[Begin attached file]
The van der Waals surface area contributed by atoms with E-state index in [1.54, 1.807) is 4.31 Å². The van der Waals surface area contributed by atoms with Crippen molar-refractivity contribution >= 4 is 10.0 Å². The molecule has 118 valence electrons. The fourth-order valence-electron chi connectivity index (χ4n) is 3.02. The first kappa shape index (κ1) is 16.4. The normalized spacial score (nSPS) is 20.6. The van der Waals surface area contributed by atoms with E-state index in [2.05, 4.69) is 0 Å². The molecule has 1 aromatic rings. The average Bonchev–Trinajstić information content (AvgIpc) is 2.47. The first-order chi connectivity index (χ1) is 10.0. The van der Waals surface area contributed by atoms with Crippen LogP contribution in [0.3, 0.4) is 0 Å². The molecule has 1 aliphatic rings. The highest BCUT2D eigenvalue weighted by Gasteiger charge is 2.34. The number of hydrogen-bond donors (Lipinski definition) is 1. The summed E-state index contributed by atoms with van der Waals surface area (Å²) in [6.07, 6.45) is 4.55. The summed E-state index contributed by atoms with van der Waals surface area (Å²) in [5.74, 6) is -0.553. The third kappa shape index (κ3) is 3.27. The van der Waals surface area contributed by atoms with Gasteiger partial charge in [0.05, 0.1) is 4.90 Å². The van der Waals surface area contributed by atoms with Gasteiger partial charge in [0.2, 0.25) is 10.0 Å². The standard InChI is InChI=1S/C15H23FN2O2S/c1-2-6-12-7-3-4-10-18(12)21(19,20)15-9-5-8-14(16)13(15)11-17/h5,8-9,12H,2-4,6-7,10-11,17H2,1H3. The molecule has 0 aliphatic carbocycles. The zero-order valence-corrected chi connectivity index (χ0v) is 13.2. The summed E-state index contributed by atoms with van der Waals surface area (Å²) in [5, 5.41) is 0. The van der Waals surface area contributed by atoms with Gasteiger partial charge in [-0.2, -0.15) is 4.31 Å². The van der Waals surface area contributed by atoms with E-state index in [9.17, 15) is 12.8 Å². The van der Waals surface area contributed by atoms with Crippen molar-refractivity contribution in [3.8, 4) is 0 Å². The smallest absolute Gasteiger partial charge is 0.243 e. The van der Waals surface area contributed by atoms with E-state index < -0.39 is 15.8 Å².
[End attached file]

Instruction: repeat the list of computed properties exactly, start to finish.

The van der Waals surface area contributed by atoms with E-state index in [1.54, 1.807) is 4.31 Å². The van der Waals surface area contributed by atoms with Crippen molar-refractivity contribution >= 4 is 10.0 Å². The molecule has 118 valence electrons. The fourth-order valence-electron chi connectivity index (χ4n) is 3.02. The first kappa shape index (κ1) is 16.4. The normalized spacial score (nSPS) is 20.6. The van der Waals surface area contributed by atoms with E-state index in [2.05, 4.69) is 0 Å². The molecule has 1 aromatic rings. The average Bonchev–Trinajstić information content (AvgIpc) is 2.47. The first-order chi connectivity index (χ1) is 10.0. The van der Waals surface area contributed by atoms with Crippen LogP contribution in [0.3, 0.4) is 0 Å². The molecule has 1 aliphatic rings. The highest BCUT2D eigenvalue weighted by Gasteiger charge is 2.34. The number of hydrogen-bond donors (Lipinski definition) is 1. The summed E-state index contributed by atoms with van der Waals surface area (Å²) in [6.07, 6.45) is 4.55. The summed E-state index contributed by atoms with van der Waals surface area (Å²) in [5.74, 6) is -0.553. The third kappa shape index (κ3) is 3.27. The van der Waals surface area contributed by atoms with Gasteiger partial charge in [0.05, 0.1) is 4.90 Å². The van der Waals surface area contributed by atoms with Gasteiger partial charge in [0.2, 0.25) is 10.0 Å². The standard InChI is InChI=1S/C15H23FN2O2S/c1-2-6-12-7-3-4-10-18(12)21(19,20)15-9-5-8-14(16)13(15)11-17/h5,8-9,12H,2-4,6-7,10-11,17H2,1H3. The molecule has 0 aliphatic carbocycles. The zero-order valence-corrected chi connectivity index (χ0v) is 13.2. The summed E-state index contributed by atoms with van der Waals surface area (Å²) in [5, 5.41) is 0. The van der Waals surface area contributed by atoms with Gasteiger partial charge in [-0.2, -0.15) is 4.31 Å². The van der Waals surface area contributed by atoms with E-state index in [9.17, 15) is 12.8 Å². The van der Waals surface area contributed by atoms with Crippen molar-refractivity contribution in [3.8, 4) is 0 Å². The smallest absolute Gasteiger partial charge is 0.243 e. The van der Waals surface area contributed by atoms with E-state index < -0.39 is 15.8 Å².